Home IBM vs. Microsoft: Will the Open Web Change the Game?

IBM vs. Microsoft: Will the Open Web Change the Game?

At Lotusphere this year, the contrast between IBM and Microsoft could not be more distinct.

IBM is making it clear it is banking on a strategy that embraces a loosely coupled framework – a foundation based upon principles that are often discussed in the context of the open Web. For instance, as we mentioned yesterday, xPages, HTML5 and RESTful Web services will all be tools that push forward efforts such as Project Vulcan, the next generation of Lotus Notes unveiled here at Lotusphere this week.

Sharepoint, in contrast, is an enterprise collaboration service that has leveraged its proprietary framework into a $1 billion business. Tightly integrated with Microsoft Office, Sharepoint is not an open technology but does integrate with third-party applications.

IBM looks like it has momentum with Lotus Live, which now has 18 million users. It’s coming off a big win at Panasonic. Its open approach will be what sets the company apart from Microsoft.

In return, Microsoft has made it clear that it owns the market share in the enterprise, quick to point out IBM’s shortcomings, especially with Lotus Notes email. Julia White, director of the Exchange product team, said the company has 74% market share in United States companies with 500 employees or more. She says Lotus Noted email has a 7% share. In fact, she said, the Lotus Live win at Panasonic was not a major defeat for Exchange.

What’s striking is how the open Web may be the biggest game changer we have seen in decades. We were reminded of how far back the rivalry goes between IBM and Microsoft in a lunch conversation today with Martin Koser, a collaboration consultant based out of Stuttgart, Germany. Since the mid-1990s, Microsoft Office has ruled the enterprise with its operating system. In those years, its proprietary nature helped lock it in as the productivity suite of choice.

But now the tide is changing.The open nature of the Web has lead to what we now know as Enterprise 2.0. Companies are developing their own API’s. RESTful Web services are helping companies like MindTouch provide corporate customers with dashboards that can pull in data from the Web. IBM’s Project Vulcan will add an analytics layer on top of its collaboration platform. It’s a hybrid that will pull data from the cloud and on-premise, making recommendations for the user.

IBM executives are sharp in their criticism when questions are posed about the differences with Microsoft. That’s not too unusual, considering the deep and storied rivalry between the two companies.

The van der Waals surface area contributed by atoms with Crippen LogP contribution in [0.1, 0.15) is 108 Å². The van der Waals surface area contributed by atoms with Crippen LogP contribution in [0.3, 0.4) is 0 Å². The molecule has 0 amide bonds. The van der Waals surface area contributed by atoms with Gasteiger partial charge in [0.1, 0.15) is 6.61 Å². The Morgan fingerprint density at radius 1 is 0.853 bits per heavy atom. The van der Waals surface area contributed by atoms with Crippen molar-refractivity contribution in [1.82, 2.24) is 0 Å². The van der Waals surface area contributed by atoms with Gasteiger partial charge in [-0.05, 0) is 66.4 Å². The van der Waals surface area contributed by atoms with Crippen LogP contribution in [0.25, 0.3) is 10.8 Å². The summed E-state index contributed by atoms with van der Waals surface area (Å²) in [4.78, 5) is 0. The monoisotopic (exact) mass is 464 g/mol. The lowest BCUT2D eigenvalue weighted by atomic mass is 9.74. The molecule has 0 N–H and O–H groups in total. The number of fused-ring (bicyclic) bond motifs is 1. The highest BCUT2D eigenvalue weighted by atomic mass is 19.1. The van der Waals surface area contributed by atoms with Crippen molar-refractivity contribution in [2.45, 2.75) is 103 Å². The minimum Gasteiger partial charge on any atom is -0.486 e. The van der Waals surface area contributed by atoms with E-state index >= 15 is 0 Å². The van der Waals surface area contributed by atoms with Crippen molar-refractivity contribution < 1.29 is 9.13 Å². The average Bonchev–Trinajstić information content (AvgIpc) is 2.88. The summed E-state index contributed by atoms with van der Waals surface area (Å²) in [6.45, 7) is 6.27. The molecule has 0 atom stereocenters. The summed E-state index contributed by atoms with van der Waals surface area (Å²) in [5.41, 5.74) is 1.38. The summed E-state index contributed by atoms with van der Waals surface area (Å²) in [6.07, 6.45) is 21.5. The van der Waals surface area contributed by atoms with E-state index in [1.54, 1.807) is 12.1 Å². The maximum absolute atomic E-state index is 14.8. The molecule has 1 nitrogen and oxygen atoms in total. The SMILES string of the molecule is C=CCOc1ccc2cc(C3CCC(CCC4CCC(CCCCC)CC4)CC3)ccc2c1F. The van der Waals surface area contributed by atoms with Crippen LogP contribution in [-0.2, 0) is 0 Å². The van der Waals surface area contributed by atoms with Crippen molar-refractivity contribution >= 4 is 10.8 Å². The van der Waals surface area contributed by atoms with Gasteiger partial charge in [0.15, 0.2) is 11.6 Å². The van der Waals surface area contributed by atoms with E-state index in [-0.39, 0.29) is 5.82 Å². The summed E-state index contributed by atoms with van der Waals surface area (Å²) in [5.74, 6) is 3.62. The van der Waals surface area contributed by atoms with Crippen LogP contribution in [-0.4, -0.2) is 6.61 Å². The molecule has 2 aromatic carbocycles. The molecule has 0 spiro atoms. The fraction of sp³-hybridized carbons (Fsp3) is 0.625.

“A struggle for relevance,” said Lotus Software General Manager Alistair Rennie about Microsoft and its approach to the market. “It’s a tightly integrated proprietary stack… It’s an approach whose time is over.”

It’s important to note that Microsoft Office is widely popular in the enterprise. It’s a $1 billion business for the company. Sharepoint has its own ecosystem of third-party companies that have integrated with Sharepoint.

IBM’s Web-based approach is distinctly different than the document-centric world of Sharepoint. It’s this Web-oriented, open approach that may prove to be the difference for IBM. We’ll have to see. Microsoft remains the major power in the enterprise. Its future is in proprietary systems. But who knows. As the cloud becomes more a part of doing business, Microsoft may continue to have the upper hand, especially if it can execute on its partnerships with third-party application providers.

About ReadWrite’s Editorial Process

The ReadWrite Editorial policy involves closely monitoring the tech industry for major developments, new product launches, AI breakthroughs, video game releases and other newsworthy events. Editors assign relevant stories to staff writers or freelance contributors with expertise in each particular topic area. Before publication, articles go through a rigorous round of editing for accuracy, clarity, and to ensure adherence to ReadWrite's style guidelines.

Get the biggest tech headlines of the day delivered to your inbox

    By signing up, you agree to our Terms and Privacy Policy. Unsubscribe anytime.

    Tech News

    Explore the latest in tech with our Tech News. We cut through the noise for concise, relevant updates, keeping you informed about the rapidly evolving tech landscape with curated content that separates signal from noise.

    In-Depth Tech Stories

    Explore tech impact in In-Depth Stories. Narrative data journalism offers comprehensive analyses, revealing stories behind data. Understand industry trends for a deeper perspective on tech's intricate relationships with society.

    Expert Reviews

    Empower decisions with Expert Reviews, merging industry expertise and insightful analysis. Delve into tech intricacies, get the best deals, and stay ahead with our trustworthy guide to navigating the ever-changing tech market.